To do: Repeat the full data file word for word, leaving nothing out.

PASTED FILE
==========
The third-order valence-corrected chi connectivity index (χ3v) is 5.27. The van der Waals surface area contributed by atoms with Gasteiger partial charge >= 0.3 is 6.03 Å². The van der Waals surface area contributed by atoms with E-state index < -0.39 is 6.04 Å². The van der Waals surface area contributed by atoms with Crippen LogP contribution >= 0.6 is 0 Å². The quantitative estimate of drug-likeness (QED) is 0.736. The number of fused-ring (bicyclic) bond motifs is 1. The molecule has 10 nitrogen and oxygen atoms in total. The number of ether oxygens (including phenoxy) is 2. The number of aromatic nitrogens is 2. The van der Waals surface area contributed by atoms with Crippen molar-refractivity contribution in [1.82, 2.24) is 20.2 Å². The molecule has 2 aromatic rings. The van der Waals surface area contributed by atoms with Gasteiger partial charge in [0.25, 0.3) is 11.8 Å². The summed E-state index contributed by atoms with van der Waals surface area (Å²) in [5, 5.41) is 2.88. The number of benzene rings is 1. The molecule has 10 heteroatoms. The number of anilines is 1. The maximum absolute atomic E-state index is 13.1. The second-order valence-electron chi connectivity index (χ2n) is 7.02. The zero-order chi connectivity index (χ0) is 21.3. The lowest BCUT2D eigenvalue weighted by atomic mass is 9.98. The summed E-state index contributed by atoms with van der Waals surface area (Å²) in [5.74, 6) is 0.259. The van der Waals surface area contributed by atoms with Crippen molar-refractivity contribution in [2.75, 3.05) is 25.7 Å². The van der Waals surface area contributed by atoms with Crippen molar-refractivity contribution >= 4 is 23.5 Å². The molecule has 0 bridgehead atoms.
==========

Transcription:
The third-order valence-corrected chi connectivity index (χ3v) is 5.27. The van der Waals surface area contributed by atoms with Gasteiger partial charge >= 0.3 is 6.03 Å². The van der Waals surface area contributed by atoms with E-state index < -0.39 is 6.04 Å². The van der Waals surface area contributed by atoms with Crippen LogP contribution >= 0.6 is 0 Å². The quantitative estimate of drug-likeness (QED) is 0.736. The number of fused-ring (bicyclic) bond motifs is 1. The molecule has 10 nitrogen and oxygen atoms in total. The number of ether oxygens (including phenoxy) is 2. The number of aromatic nitrogens is 2. The van der Waals surface area contributed by atoms with Crippen molar-refractivity contribution in [1.82, 2.24) is 20.2 Å². The molecule has 2 aromatic rings. The van der Waals surface area contributed by atoms with Gasteiger partial charge in [0.25, 0.3) is 11.8 Å². The summed E-state index contributed by atoms with van der Waals surface area (Å²) in [5, 5.41) is 2.88. The number of benzene rings is 1. The molecule has 10 heteroatoms. The number of anilines is 1. The maximum absolute atomic E-state index is 13.1. The second-order valence-electron chi connectivity index (χ2n) is 7.02. The zero-order chi connectivity index (χ0) is 21.3. The lowest BCUT2D eigenvalue weighted by atomic mass is 9.98. The summed E-state index contributed by atoms with van der Waals surface area (Å²) in [5.74, 6) is 0.259. The van der Waals surface area contributed by atoms with Crippen molar-refractivity contribution in [2.75, 3.05) is 25.7 Å². The van der Waals surface area contributed by atoms with Crippen molar-refractivity contribution >= 4 is 23.5 Å². The molecule has 0 bridgehead atoms.